• Guy Hassell

The Timeless Christmas Ad

Christmas has a lot of traditions. Be it the tree, the big dinner, and perhaps the most difficult one to explain to someone on the street, an advertisement from British Department Store – John Lewis. Ever since 2007, the John Lewis Christmas Advert has represented the beginning of the Christmas countdown. It is a crucial part of the Holiday season, right up there with the traditional Coke-a-Cola Santa Ad, or for those of us based in Scotland, the Irn Bru snowman. Yet there is something unique about John Lewis’ ads so how did they become not only a frequent thing but a part of British holiday culture as a whole? Beginning in 2007 with their first campaign “Shadow”, it wasn’t quite the staple ad we see from John Lewis, inventive? Yes. But not quite what we’d all come to know and love. It was the first of John Lewis’

Christmas adverts in the past three years, and they’d sunk a massive six million pounds into their comeback. But it wasn’t until the following year that the more traditional John Lewis’ advert began to take shape. This year featured a cover from some still unknown John Lewis employees of "From Me to You" by the Beatles and it began the precedent for these campaigns to feature these more slowed down and emotional takes on songs, but at its core, it still felt like a traditional ad. It was in 2009 when everything changed. 2007 and 2008 successfully laid the blueprint for the campaign going forwards, now helmed by London-based agency Adam & Eve/DDB. 2009 put much more of a focus on narrative. With children opening gifts, but not toys or games, but instead gifts intended for adults like coffeemakers, a laptop, and comically oversized jewellery, all over a cover of the Guns N' Roses song "Sweet Child o' Mine" by Taken by Trees. It pulled on the minds of adults everywhere, asking them to “Remember how Christmas use to feel” and also marked the return of the company’s “Never knowingly undersold” customer proposition on their pricing.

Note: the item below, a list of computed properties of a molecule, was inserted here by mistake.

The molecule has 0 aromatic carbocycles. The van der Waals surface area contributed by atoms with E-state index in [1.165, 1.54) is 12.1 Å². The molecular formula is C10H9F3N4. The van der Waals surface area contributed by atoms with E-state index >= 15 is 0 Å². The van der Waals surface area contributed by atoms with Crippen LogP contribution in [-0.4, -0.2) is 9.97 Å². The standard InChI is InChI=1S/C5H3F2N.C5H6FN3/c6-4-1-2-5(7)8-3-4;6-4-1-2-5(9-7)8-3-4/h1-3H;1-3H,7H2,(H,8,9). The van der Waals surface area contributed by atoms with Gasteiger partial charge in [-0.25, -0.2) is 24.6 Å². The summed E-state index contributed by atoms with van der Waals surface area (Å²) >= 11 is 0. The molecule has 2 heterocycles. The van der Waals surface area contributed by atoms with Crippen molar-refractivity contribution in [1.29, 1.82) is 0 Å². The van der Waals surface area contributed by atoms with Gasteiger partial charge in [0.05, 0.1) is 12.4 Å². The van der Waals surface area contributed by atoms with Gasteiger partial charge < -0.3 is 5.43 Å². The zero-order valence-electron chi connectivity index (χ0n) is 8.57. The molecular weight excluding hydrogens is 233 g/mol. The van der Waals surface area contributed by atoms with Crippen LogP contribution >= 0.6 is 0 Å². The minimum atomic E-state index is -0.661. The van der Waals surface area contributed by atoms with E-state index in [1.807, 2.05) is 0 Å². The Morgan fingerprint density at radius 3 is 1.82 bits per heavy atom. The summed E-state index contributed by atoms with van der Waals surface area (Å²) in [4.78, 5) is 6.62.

The campaign evidentially worked as it drove John Lewis’ sales up by 12.7% as compared to the previous years. 2010 followed a similar structure, with people wrapping gifts for loved ones to an Ellie Goulding cover of Sir Elton John’s Your Song. It began the focus away from the products, and instead onto the experience of Christmas. We can see this as a natural progression of last year, however moving away from the gift-receiving and putting much more emphasis on the giving. It also featured the first major appearance of an animal in the campaigns, which would become frequent features. From here, and before we shift onto 2011 where Dougal Wilson, a commercial and music video director who would go on to direct five different adverts over the next 10 years, would make his first appearance, we can begin to come to our first conclusion on the ad campaigns, a track record. In retrospect, it’s rather easy to see how the ads became as they are, but John Lewis couldn’t have found the structure for such effective campaigns without looking at what had worked for the previous years, and holding onto that while dumping what was unnecessary. The addition of the Non-Traditional style covers, the selling of an experience over products, and the reliance on crafting a heart-warming narrative were all things that developed over time.